Australian medtech startup emerges from stealth, unveils tomographic ultrasound robot


Vexev, an Australian medical technology startup, has emerged from stealth to introduce what they are claiming as the world’s first tomographic ultrasound robot.

Founded in 2018, Vexev is on a mission to introduce innovative imaging diagnostic tools. The startup received its first investments from one of Australia’s biggest venture capitalists, Blackbird Ventures.


According to a press statement, Vexev’s tomographic ultrasound robot automates ultrasound procedures. It produces 3D tomographic ultrasound outputs that are analogous to those generated by MRIs and CTs. 

The device is slated for upcoming clinical trials at the Eastern Suburbs Vascular Imaging laboratory in Prince of Wales Hospital in Sydney. The trials will focus on cardiovascular disease diagnostics, particularly on peripheral vascular conditions. The ultrasound robot will be tried out later in other areas such as musculoskeletal and echocardiography.


Vexev said it developed the device to make imaging diagnostics “more accessible, affordable and insightful”. The ultrasound robot, it claimed, addresses the limitations in the widely-used 2D ultrasound method in diagnosing cardiovascular diseases, such as affordability and inconsistency.

With the ultrasound robot, Vexev also intends to help reduce the incidence of repetitive strain injuries among sonographers. The device can assist them in completing more scans per day while ​​producing 3D diagnostic outputs at par with CT and MRI radiographers. 

“Vexev’s device has the potential to evolve the role of vascular sonographers, minimising low-skill, high-volume aspects of typical workflow. It may also assist in combating the well-documented shortage of skilled vascular sonographers in the workforce and the high incidence of repetitive strain disorder. With extra time on their hands, this highly skilled group of healthcare professionals may have the chance to expand their scope of practice – whether that be in education, research or therapeutic intervention,” Matt Adams, senior vascular sonographer from the Australian Sonographers Association, further explained.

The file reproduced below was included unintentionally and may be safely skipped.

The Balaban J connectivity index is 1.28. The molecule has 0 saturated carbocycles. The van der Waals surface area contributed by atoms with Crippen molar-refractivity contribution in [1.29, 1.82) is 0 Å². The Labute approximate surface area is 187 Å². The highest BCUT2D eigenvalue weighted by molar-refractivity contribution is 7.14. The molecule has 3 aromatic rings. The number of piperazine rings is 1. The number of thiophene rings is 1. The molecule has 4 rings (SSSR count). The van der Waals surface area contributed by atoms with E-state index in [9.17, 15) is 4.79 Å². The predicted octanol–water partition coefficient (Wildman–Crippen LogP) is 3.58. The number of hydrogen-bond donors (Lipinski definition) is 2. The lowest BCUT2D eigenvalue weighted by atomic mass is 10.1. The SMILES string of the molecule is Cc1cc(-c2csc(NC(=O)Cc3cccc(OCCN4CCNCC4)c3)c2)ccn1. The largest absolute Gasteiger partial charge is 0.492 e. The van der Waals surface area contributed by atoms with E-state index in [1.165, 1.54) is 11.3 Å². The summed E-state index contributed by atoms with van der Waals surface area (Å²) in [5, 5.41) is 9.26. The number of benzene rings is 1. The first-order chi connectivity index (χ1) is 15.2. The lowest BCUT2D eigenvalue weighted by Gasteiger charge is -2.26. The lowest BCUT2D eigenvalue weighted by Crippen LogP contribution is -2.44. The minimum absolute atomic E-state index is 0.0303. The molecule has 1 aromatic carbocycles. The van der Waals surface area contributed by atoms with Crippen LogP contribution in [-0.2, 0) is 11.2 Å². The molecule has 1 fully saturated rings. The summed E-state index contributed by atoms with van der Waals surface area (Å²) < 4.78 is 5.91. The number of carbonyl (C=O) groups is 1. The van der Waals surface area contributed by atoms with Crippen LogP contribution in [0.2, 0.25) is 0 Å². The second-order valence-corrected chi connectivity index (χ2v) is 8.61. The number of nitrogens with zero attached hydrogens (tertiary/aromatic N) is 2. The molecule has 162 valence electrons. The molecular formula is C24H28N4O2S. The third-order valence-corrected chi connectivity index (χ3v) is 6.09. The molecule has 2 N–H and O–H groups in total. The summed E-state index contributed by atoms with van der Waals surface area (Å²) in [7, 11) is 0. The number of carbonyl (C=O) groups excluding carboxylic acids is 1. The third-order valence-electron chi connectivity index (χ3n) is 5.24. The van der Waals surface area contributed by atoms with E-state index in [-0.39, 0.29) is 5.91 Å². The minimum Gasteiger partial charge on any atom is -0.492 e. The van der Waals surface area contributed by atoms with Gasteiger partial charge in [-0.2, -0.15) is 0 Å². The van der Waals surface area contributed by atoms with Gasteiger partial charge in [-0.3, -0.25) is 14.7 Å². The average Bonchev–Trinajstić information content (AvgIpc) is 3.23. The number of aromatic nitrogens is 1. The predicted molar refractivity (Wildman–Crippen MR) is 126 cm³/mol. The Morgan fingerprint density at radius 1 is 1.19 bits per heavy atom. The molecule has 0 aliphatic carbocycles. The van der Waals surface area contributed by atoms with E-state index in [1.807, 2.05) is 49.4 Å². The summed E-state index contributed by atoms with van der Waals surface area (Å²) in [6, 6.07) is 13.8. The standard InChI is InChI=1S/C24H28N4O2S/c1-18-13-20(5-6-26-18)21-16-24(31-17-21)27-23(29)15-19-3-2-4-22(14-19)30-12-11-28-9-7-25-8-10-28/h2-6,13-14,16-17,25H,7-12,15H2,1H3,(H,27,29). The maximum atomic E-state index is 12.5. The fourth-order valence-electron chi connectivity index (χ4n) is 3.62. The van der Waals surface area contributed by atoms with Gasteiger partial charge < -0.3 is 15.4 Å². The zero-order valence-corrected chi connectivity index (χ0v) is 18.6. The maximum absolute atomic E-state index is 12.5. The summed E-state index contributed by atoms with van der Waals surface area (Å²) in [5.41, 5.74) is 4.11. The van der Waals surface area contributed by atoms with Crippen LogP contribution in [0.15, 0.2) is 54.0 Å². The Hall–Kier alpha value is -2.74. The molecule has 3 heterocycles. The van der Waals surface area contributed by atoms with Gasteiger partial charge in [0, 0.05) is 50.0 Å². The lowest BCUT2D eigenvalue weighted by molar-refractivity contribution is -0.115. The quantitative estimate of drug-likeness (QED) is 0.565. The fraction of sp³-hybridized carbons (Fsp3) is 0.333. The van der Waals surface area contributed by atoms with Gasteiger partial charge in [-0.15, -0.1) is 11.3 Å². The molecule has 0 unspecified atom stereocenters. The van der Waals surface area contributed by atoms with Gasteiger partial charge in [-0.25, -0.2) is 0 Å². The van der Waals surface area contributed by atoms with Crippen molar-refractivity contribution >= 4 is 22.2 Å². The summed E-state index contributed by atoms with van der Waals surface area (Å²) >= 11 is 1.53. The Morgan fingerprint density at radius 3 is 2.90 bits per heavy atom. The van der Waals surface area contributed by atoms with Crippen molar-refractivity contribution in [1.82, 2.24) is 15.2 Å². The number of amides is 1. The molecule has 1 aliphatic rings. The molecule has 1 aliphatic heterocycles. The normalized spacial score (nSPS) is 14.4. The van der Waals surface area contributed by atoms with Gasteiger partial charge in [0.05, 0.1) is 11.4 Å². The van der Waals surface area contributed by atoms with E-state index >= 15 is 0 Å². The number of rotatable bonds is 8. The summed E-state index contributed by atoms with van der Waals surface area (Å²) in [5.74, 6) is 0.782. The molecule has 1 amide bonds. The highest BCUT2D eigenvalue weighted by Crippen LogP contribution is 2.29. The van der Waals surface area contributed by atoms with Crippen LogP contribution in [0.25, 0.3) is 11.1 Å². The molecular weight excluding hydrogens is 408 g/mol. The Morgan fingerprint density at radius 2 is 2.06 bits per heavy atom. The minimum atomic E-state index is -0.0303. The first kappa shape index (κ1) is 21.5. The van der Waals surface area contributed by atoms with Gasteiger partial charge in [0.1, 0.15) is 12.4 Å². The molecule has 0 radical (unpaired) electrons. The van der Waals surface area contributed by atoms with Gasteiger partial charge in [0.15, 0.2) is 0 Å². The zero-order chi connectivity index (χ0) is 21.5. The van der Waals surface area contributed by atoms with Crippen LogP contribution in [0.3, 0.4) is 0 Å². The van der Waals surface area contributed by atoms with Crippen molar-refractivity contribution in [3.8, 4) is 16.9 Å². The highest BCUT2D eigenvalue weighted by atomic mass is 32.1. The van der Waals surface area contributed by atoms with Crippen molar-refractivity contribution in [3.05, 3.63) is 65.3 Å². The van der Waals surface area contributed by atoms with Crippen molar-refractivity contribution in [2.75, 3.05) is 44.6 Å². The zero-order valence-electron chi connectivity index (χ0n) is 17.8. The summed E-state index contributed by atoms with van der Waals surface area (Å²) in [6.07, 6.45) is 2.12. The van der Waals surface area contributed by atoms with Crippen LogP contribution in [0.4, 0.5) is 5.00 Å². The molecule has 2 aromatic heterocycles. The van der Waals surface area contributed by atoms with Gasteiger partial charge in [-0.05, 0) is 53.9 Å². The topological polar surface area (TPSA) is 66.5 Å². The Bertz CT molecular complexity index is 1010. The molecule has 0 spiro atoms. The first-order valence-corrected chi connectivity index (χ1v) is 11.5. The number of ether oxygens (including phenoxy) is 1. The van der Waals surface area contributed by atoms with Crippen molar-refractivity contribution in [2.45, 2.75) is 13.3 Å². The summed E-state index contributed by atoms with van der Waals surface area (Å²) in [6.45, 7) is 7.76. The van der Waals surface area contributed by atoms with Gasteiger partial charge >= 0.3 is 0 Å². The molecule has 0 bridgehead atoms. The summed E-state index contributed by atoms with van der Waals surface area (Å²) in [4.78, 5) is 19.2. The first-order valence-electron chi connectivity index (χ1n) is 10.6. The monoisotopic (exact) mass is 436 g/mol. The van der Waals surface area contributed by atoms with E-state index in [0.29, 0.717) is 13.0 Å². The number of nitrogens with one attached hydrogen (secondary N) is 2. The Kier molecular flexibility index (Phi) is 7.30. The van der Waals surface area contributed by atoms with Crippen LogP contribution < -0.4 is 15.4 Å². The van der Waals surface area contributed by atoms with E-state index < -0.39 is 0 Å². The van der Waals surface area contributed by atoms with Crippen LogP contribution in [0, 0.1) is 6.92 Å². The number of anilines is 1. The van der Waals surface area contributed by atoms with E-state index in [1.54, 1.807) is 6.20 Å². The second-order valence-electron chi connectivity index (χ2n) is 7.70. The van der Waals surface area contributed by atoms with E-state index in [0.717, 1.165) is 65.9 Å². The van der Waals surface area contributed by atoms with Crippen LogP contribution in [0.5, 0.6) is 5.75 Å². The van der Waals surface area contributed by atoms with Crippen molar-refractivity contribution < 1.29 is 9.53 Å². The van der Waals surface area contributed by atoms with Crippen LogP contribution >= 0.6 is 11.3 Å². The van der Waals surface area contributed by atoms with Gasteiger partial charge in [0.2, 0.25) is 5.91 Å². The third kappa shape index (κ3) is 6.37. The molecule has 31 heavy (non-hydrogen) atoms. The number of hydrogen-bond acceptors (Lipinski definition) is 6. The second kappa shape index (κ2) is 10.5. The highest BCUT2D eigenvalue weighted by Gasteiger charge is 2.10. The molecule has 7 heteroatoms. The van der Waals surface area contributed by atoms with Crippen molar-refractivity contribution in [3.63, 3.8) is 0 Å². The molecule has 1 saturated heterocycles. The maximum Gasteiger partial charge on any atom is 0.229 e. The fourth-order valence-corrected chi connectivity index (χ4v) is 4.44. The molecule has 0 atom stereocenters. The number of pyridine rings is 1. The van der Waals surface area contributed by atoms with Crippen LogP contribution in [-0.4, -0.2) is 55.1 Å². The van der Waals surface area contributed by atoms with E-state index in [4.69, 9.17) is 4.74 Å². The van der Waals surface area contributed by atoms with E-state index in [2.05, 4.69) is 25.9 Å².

Ultrasound device makers have attracted investments recently. US-based startup Exo revealed in July its plan to commercialise its point-of-care handheld ultrasound after raking in $220 million from a Series C funding round. Another medical device maker, Caption Health, received $53 million in a Series B financing event last year. The company is known for its AI-enabled ultrasound guidance software that assists medical professionals through cardiac imaging. 

Meanwhile, in Asia, a research body under South Korea’s Ministry of Science and ICT has developed a cardiovascular event prediction model that enhances the speed and accuracy of disease diagnosis. This was achieved by integrating big data deep learning technology used in checking the reliability of mechanical parts and equipment into ultrasound imaging equipment.


“This device is step [one] in our broader mission of building the future of medical imaging and diagnostics for everyone. Our vision is a world where anyone, anywhere, is empowered to see, understand, and maintain optimal health. This information should be seamlessly accessible in people’s everyday lives, whether that’s through local GP clinics, workplaces, or even homes,” Dr Eamonn Colley, co-founder and co-CEO of Vexev, stated.

“The device has the potential to revolutionise the diagnosis of circulatory conditions such as DVT and arterial blockages. In the upcoming testing, I am confident the [tomographic ultrasound robot] device will readily and reliably produce ultrasound results with better accuracy and efficiency,” Dr Shannon Thomas, a vascular surgeon at Eastern Suburbs Vascular Imaging, commented.

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